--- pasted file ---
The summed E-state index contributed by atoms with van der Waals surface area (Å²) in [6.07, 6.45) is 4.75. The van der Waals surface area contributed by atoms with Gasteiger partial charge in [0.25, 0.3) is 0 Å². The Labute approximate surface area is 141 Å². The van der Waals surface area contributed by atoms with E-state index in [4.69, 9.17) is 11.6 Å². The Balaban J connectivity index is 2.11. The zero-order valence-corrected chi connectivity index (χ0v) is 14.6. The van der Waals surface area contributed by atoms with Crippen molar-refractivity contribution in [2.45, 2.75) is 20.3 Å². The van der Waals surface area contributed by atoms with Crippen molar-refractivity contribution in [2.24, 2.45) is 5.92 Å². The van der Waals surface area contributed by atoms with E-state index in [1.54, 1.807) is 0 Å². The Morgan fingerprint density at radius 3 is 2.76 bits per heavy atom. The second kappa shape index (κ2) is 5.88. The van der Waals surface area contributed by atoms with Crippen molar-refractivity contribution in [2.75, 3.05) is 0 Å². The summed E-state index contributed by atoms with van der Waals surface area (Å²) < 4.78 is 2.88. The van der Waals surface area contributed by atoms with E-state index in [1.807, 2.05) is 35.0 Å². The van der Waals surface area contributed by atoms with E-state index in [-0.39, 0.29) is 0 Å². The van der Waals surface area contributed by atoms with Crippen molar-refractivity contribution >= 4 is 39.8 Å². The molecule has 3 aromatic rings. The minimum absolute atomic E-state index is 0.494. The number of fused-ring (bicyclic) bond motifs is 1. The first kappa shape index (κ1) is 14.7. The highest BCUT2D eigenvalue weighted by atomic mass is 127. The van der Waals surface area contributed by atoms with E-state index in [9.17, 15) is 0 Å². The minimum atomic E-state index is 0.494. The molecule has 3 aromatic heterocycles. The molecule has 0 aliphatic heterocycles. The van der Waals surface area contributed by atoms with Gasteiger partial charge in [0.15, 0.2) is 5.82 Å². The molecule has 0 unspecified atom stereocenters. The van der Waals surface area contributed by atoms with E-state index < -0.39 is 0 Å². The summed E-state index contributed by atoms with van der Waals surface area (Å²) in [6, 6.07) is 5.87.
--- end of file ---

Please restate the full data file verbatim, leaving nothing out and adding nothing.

The summed E-state index contributed by atoms with van der Waals surface area (Å²) in [6.07, 6.45) is 4.75. The van der Waals surface area contributed by atoms with Gasteiger partial charge in [0.25, 0.3) is 0 Å². The Labute approximate surface area is 141 Å². The van der Waals surface area contributed by atoms with E-state index in [4.69, 9.17) is 11.6 Å². The Balaban J connectivity index is 2.11. The zero-order valence-corrected chi connectivity index (χ0v) is 14.6. The van der Waals surface area contributed by atoms with Crippen molar-refractivity contribution in [2.45, 2.75) is 20.3 Å². The van der Waals surface area contributed by atoms with Crippen molar-refractivity contribution in [2.24, 2.45) is 5.92 Å². The van der Waals surface area contributed by atoms with E-state index in [1.54, 1.807) is 0 Å². The Morgan fingerprint density at radius 3 is 2.76 bits per heavy atom. The second kappa shape index (κ2) is 5.88. The van der Waals surface area contributed by atoms with Crippen molar-refractivity contribution in [2.75, 3.05) is 0 Å². The summed E-state index contributed by atoms with van der Waals surface area (Å²) < 4.78 is 2.88. The van der Waals surface area contributed by atoms with E-state index in [1.807, 2.05) is 35.0 Å². The van der Waals surface area contributed by atoms with E-state index in [-0.39, 0.29) is 0 Å². The van der Waals surface area contributed by atoms with Crippen molar-refractivity contribution >= 4 is 39.8 Å². The molecule has 3 aromatic rings. The minimum absolute atomic E-state index is 0.494. The number of fused-ring (bicyclic) bond motifs is 1. The first kappa shape index (κ1) is 14.7. The highest BCUT2D eigenvalue weighted by atomic mass is 127. The van der Waals surface area contributed by atoms with E-state index in [9.17, 15) is 0 Å². The minimum atomic E-state index is 0.494. The molecule has 3 aromatic heterocycles. The molecule has 0 aliphatic heterocycles. The van der Waals surface area contributed by atoms with Gasteiger partial charge in [0.15, 0.2) is 5.82 Å². The molecule has 0 unspecified atom stereocenters. The van der Waals surface area contributed by atoms with E-state index < -0.39 is 0 Å². The summed E-state index contributed by atoms with van der Waals surface area (Å²) in [6, 6.07) is 5.87.